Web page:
Q: What do you think of the Revolution Club, and the movement for revolution? You have had some encounters with the Revolution Club, what do you think?

Student 3: I am for the revolution, I dream of revolution every day. I am all for it and whatever it takes. I support the revolution in America 100%.

Student 1: I think the Revolution Club is the most necessary aspect of this, but in a way it is unnerving that it is not more widely known among the young people especially. Like nobody knows the Revolution Club, or the [Revolution] bookstore, nobody does. And I think that is the first thing, we have to let them know. When we found you guys, it was hope. Now we have hope. They don’t have that much hope. And I think it is really vital that we have hope. And I think the start of it is adults that understand what it is like to feel oppressed, because we don’t get that much understanding from adults. We feel oppressed by our school system but it is different, it is sort of an oppression that the adults put us into daily, they don’t really connect with us about it. But with any oppression, as long as you can feel a companion with you, that is vital. I think what the bookstore needs to do is spread out into high school levels more. They will go home and they will tell their parents…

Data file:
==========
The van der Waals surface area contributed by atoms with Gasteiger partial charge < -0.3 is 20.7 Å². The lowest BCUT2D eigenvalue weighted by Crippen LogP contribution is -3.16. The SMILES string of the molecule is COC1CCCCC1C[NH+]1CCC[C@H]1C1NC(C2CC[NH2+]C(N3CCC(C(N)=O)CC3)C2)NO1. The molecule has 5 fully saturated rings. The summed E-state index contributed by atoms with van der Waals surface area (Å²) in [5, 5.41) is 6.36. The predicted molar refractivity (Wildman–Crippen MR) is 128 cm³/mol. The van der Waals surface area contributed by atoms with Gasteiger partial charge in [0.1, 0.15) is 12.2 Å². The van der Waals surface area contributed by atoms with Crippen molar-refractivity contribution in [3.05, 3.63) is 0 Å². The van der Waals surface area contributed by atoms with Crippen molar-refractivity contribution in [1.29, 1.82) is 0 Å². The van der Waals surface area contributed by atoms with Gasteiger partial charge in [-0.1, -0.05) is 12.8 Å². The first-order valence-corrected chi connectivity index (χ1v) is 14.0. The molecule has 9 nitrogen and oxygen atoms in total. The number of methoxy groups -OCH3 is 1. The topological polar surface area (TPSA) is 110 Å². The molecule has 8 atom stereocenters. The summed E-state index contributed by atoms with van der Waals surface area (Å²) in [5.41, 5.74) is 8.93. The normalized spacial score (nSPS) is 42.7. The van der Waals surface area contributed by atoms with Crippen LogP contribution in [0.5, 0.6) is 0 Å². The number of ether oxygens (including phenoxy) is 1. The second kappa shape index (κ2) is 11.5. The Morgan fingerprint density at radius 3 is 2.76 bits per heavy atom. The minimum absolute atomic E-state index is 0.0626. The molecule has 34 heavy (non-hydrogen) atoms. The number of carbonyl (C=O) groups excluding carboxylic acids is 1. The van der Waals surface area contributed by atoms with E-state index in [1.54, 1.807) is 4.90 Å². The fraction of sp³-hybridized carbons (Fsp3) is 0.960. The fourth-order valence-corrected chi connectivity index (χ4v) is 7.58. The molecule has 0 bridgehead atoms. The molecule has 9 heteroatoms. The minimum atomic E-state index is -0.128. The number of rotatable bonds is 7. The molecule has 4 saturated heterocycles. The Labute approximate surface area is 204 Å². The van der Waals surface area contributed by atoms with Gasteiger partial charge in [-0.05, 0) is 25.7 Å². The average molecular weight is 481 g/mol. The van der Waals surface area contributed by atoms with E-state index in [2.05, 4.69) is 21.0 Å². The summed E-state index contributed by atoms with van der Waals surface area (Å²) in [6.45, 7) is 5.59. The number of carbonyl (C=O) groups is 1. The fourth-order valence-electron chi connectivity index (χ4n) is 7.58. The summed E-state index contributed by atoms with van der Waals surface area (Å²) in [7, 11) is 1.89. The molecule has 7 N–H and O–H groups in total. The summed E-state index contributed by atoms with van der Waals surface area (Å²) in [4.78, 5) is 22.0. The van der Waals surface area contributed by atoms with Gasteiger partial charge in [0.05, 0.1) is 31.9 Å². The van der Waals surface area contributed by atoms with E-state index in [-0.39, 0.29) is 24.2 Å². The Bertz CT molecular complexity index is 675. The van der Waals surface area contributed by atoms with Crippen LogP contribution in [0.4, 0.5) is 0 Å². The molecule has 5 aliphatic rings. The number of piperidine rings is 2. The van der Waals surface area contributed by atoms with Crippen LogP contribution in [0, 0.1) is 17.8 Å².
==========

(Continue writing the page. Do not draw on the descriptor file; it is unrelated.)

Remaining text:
Student 2: I think that the Revolution Club is really important and it is really good that we have this in the world, but also it definitely needs to be more worldwide. And like the Black Panthers were, they had similar aspects and they are widely known, and I think that the Revolution Club should become something like that where people like us can go and start fighting back and have a place to talk to grown-ups and have people that are there for us and understand what we are going through and listen to us and fight with us. I think that is really important because we don’t have that. Grown-ups don’t listen to us. They are like, “Oh, whatever, they don’t know what they are talking about.” They have never seen what we have seen. We have seen all this bullshit going on that they have created for us. It made us livid, you know. So I think that we need to like get into a way that we can make this organization bigger because I see it as something really important for me—like, this basically saved my life pretty much and like there are people out there that can use this type of thing. And I just wish we could get it into younger kids that need to have grown-ups listen to them. Black kids need to have people who are there for them that will protect them and will fight for them and they don’t have that. All they see is violence. And we are marching on the streets and trying to peacefully and sometimes not peacefully get their attention and everything. So I think it is really important that we get into the schools and make it more of a bigger, widely known thing.